As we look to the future we do so with a view that you never get it quite right. As Yogi Berra said, "Predictions are hard, especially when you're talking about the future." [Laughter]. So we work hard at this.
As I look to the future I see a couple of things. First of all, it may not seem like it to you, but we are at war with a global extremist network and they are out to destroy our way of life. And they're not going to quit and they're not going to give up easily. We've been at war for seven years and our forces, as good as they are, are feeling the stress of seven years of combat. And as we look at what's going on right now, and I can only say that what's going on in the financial world can only complicate a very difficult situation, here's what I see for global trends. They will more likely exacerbate rather than ameliorate the challenges that we face here in the coming years. Trends like globalization. There's no question that globalization is providing prosperity in many parts of the world. That's a good thing. But the prosperity is very unevenly distributed. If you look at places like South America, Africa, the Middle East, South Asia, Southeast Asia, you can see societies have not been evenly developed around the world. And, there are estimates that in the next decade over 2.5 billion people around the world will live in poverty.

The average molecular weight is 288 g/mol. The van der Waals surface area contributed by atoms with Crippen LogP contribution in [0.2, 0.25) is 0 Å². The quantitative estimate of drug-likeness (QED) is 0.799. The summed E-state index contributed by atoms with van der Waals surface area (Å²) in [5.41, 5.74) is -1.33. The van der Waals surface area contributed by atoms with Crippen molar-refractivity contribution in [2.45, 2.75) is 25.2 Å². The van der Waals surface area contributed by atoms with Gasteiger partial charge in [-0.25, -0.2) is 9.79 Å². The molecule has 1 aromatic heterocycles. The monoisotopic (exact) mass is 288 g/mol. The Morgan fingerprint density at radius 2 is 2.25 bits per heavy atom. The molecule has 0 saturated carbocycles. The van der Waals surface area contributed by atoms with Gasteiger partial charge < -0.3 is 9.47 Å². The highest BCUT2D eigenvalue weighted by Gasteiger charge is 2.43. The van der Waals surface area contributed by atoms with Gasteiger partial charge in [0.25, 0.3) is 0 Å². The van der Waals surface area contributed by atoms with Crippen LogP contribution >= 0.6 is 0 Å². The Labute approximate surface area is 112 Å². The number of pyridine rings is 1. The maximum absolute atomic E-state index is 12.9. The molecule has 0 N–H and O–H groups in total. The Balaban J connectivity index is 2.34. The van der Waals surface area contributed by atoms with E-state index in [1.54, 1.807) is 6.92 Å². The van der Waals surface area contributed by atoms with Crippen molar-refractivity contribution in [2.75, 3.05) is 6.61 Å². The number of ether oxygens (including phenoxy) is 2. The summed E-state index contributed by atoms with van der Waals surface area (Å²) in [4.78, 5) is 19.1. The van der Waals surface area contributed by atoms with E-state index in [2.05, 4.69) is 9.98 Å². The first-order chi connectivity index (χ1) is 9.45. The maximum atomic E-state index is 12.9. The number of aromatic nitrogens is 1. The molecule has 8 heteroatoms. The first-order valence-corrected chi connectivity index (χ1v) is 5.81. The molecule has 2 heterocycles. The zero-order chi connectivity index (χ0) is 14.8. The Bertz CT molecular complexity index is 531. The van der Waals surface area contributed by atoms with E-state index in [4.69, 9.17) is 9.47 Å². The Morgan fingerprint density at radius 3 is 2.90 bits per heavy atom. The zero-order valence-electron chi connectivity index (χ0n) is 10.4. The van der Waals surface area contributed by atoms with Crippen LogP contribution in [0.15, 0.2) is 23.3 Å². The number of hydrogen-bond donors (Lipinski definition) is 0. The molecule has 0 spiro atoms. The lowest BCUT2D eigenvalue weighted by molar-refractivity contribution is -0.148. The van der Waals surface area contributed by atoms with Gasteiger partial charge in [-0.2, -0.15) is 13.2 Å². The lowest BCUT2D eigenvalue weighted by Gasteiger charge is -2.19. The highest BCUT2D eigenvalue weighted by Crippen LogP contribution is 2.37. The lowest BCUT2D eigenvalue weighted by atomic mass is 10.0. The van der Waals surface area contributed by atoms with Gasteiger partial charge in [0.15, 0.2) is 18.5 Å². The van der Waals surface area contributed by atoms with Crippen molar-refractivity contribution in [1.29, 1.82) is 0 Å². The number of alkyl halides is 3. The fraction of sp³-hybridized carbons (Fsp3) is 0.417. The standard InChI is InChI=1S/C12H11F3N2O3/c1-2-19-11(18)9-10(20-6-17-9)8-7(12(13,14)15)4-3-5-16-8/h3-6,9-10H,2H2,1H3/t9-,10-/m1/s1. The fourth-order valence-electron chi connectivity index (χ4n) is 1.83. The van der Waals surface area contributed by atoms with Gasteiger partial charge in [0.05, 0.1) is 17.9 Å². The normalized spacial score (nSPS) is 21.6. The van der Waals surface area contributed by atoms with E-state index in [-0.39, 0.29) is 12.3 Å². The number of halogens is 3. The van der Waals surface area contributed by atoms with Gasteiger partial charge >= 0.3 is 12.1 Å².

Technology is a double-edged sword also. The same technology that's being used to bring knowledge to anyone with a computer and hookup, is also being used by terrorists to export terror around the globe.
Demographics are going in the wrong direction. The populations of some of the developing countries like Pakistan, for example, are expected to double in the next ten years grossly complicating the management problems for the governments. I'm leaving here tonight for India--the Middle Class of India exceeds the population of the United States. That's a lot of two-car families. You can imagine what that does to the competition for resources.